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Law and Truth 1st Edition

3 customer reviews
ISBN-13: 978-0195083231
ISBN-10: 0195083237
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Editorial Reviews

Review


"Law & Truth is one of the most significant books on jurisprudence to be published in recent years."--Notre Dame Law Review


"Patterson's project succeeds."--Columbia Law Review


"An invaluable addition to the literature on philosophical realism, language philosophy, and legal philosophy."--Choice


"An excellent compendium of contemporary views on the epistemological soundness of contemporary theory of jurisprudence....[Includes] two superlative [chapters] on the jurisprudential notions of Ronald Dworkin and Stanley Fish. This thorough ventilation of the claims and pretentions of these two eminent jurists brings readers... to the forefront of controversy in the philosophy of law and related philosophical disciplines.... The concluding chapters...offer Patterson's own claim that truth is best seen as a linguistic practice among competently trained communicators.... An invaluable addition to the literature on philosophical realism, language philosophy and legal philosophy."--Choice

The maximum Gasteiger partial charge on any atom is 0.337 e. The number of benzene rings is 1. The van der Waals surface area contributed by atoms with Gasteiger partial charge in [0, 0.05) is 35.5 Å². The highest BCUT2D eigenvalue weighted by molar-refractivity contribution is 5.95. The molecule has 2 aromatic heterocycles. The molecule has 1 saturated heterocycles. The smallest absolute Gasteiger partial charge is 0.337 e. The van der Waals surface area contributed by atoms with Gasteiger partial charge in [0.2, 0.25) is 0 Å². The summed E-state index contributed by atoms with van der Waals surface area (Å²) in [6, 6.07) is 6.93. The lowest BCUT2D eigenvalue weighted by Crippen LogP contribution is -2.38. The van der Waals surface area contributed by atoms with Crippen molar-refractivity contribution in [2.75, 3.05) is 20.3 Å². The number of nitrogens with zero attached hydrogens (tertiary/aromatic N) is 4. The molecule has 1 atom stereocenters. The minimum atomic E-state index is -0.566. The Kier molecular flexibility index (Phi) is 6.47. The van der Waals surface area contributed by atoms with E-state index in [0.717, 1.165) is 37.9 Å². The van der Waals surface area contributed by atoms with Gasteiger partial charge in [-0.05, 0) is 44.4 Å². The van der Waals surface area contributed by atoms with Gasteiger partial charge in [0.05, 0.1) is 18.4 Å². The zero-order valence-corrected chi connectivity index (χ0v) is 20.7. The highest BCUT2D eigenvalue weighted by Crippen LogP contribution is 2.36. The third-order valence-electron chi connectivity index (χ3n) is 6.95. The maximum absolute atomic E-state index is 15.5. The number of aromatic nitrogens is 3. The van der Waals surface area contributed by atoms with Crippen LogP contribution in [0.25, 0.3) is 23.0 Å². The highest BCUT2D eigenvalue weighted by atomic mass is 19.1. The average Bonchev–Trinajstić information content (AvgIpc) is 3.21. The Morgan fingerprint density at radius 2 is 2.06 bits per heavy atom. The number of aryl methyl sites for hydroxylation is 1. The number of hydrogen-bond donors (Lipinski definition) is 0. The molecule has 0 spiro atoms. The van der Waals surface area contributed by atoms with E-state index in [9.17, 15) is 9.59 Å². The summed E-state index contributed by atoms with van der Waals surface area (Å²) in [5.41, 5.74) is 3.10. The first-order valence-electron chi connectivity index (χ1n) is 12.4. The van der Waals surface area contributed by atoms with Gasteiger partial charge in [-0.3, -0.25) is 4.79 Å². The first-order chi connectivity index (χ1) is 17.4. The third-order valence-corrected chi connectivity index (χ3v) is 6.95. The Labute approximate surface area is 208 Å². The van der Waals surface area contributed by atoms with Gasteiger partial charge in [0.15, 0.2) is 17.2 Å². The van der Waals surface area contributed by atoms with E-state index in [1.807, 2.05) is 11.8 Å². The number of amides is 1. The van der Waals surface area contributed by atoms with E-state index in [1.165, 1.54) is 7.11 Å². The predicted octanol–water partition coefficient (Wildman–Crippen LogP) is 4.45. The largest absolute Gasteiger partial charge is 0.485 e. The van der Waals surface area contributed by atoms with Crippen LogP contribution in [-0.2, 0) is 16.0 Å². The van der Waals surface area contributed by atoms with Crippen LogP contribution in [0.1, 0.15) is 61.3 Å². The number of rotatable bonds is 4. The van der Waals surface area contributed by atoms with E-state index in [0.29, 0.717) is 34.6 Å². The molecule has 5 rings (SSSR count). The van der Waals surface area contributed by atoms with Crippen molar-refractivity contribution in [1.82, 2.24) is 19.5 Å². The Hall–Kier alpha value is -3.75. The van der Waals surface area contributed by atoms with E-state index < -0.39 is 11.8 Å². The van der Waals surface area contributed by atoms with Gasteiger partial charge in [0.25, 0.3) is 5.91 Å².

"Patterson's book is an important piece of work on a topic fundamental to legal theory and currently of great interest in scholarly circles. Professor Patterson addresses large and difficult issues of metaphysics, epistemology, and the philosophy of language, which many believe to lie at the foundations of law and legal reasoning."--Gerald J. Postema, University of North Carolina at Chapel Hill


About the Author

Dennis Patterson is at Rutgers University.

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Product Details

  • Hardcover: 200 pages
  • Publisher: Oxford University Press; 1 edition (April 25, 1996)
  • Language: English
  • ISBN-10: 0195083237
  • ISBN-13: 978-0195083231
  • Product Dimensions: 6.4 x 0.8 x 9.6 inches
  • Shipping Weight: 1.2 pounds (View shipping rates and policies)
  • Average Customer Review: 4.7 out of 5 stars  See all reviews (3 customer reviews)
  • Amazon Best Sellers Rank: #3,937,122 in Books (See Top 100 in Books)

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12 of 12 people found the following review helpful By John S. Ryan on November 18, 2000